Cervical screening uptake has been slowly falling in the United Kingdom. A research group at University College London conducted a study to explore this trend. The group interviewed 3,113 screening-eligible women to assess their screening uptake and intention to be screened in future. A total of 793 women were identified as non-participants in cervical screening. The three main reasons were :
1. 51% (n=406) of women were intending to have screening but were currently overdue
2. 28% (n=219) were unaware of screening
3. 15% (n=118) had decided not to be screened
So around half of the non-attenders were intending to be screened, but hadn't got around to it. The majority of this group were aged 25-35 years, single and from lower social grades (Marlow et al., 2017).
The media often reports psycho-emotional reasons, such as women’s embarrassment and fear of the cervical screening test, as the main reason for the delayed attendance. However, a recent social media campaign suggests otherwise.
In April 2019, an online campaign supported by the charities Jo's Cervical Cancer Trust and The Eve Appeal was set up by the Women’s Equality Party, UK. The aim was to draw attention to life-saving cervical cancer tests becoming increasingly inaccessible and inconvenient test scheduling at under-pressure surgeries. As part of the campaign, pictures of flowers resembling female genitalia accompanied by the hashtag #notashrinkingviolet were shared on social media, with many copying the Health Secretary Matt Hancock in to their posts.
This initiative was ironically described as a "public cervix announcement". In comments on social media many women expressed their intentions to get screened, but were unable to make an appointment due to the limited slots available at convenient times. Campaigners said it was inappropriate that women's embarrassment about their bodies was singled out as a cause of the 20-year drop in screening attendance: “I'm not shy, I just can't get an appointment!” Guilene Marco @GuileneMarco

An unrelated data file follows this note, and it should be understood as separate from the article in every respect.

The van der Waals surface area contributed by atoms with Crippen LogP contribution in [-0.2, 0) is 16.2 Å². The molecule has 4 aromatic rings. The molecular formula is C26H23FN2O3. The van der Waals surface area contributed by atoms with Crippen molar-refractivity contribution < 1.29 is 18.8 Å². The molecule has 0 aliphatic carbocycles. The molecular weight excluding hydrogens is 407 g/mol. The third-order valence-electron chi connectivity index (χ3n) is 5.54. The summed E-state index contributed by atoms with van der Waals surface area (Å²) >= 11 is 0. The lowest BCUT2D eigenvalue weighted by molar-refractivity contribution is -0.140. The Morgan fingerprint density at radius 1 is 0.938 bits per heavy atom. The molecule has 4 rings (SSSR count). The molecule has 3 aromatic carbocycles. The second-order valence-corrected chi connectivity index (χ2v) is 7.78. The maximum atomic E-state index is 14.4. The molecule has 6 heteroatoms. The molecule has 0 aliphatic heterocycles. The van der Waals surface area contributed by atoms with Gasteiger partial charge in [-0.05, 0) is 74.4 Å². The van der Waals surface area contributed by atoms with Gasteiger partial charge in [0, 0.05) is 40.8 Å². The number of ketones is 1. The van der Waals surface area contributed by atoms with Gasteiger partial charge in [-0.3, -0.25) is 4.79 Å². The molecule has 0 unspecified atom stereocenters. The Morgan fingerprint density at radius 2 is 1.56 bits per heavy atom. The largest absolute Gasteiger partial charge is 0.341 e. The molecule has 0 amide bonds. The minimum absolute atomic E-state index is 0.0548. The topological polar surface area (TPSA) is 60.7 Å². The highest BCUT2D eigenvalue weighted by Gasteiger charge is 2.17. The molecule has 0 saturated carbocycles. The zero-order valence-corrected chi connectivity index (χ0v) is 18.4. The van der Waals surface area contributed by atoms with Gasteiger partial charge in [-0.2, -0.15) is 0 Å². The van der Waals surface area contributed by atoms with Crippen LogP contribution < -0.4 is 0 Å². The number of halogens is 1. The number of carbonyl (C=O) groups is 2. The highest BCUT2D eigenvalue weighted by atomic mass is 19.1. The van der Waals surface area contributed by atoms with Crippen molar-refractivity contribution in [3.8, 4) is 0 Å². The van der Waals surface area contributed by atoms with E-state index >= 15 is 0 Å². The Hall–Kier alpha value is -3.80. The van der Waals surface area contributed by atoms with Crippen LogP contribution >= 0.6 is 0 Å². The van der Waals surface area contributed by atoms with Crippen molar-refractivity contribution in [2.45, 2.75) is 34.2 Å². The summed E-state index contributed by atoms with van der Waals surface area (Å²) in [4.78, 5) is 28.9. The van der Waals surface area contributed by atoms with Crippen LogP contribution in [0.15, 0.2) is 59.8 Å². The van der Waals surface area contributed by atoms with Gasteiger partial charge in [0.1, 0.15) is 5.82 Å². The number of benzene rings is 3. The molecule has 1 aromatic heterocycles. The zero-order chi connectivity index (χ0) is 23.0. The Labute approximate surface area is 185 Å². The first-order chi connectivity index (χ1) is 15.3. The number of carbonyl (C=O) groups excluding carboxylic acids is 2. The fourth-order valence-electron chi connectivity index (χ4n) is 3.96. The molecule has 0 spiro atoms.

Indeed, another study compared barriers expressed by women who were up-to-date with screening versus those who were overdue. Interviews were carried out with 580 women aged 26–64 years. The study found that practical barriers, such as ‘difficulty making an appointment’, ‘not getting round to it’, and lack of trust in the smear test were more predictive of screening non-attendance than emotional factors, such as embarrassment (Waller, 2009).
Making cervical screening accessible and an easy process is an important requirement if we are to eliminate one of the most preventable cancers on a national level.
On a positive note, WEP's campaign was publicly endorsed by the Minister for Health:
“I warmly welcome @WEP_UK’s good work in raising awareness on cervical cancer - including today’s campaign. We can & must do more to encourage & better support women to have smear tests. Together we can beat cervical cancer. #NotAShrinkingViolet”
This response sounds promising!
Editing support by Dr Rebecca Richards.
Albrow, R., Blomberg, K, Kitchener, H., Brabin, L., Patnick, J., Tishelman, C. et al. (2014). Interventions to improve cervical cancer screening uptake amongst young women: a systematic review. Acta Oncol, 53(4), 445-451
Marlow, L., Chorley, A., Haddrell, J; Ferrer, R; Waller, J; (2017). Understanding the heterogeneity of cervical cancer screening non-participants: Data from a national sample of British women. European Journal of Cancer, 80, 30-38.
Waller, J., Bartoszek, M., Marlow, L. & Wardle, J. (2009). Barriers to cervical cancer screening attendance in England: a population-based survey. J Med Screen, 16(4), 199-20.
Women’s Equality Party, UK (2019). Public Cervix Announcement. Retrieved from: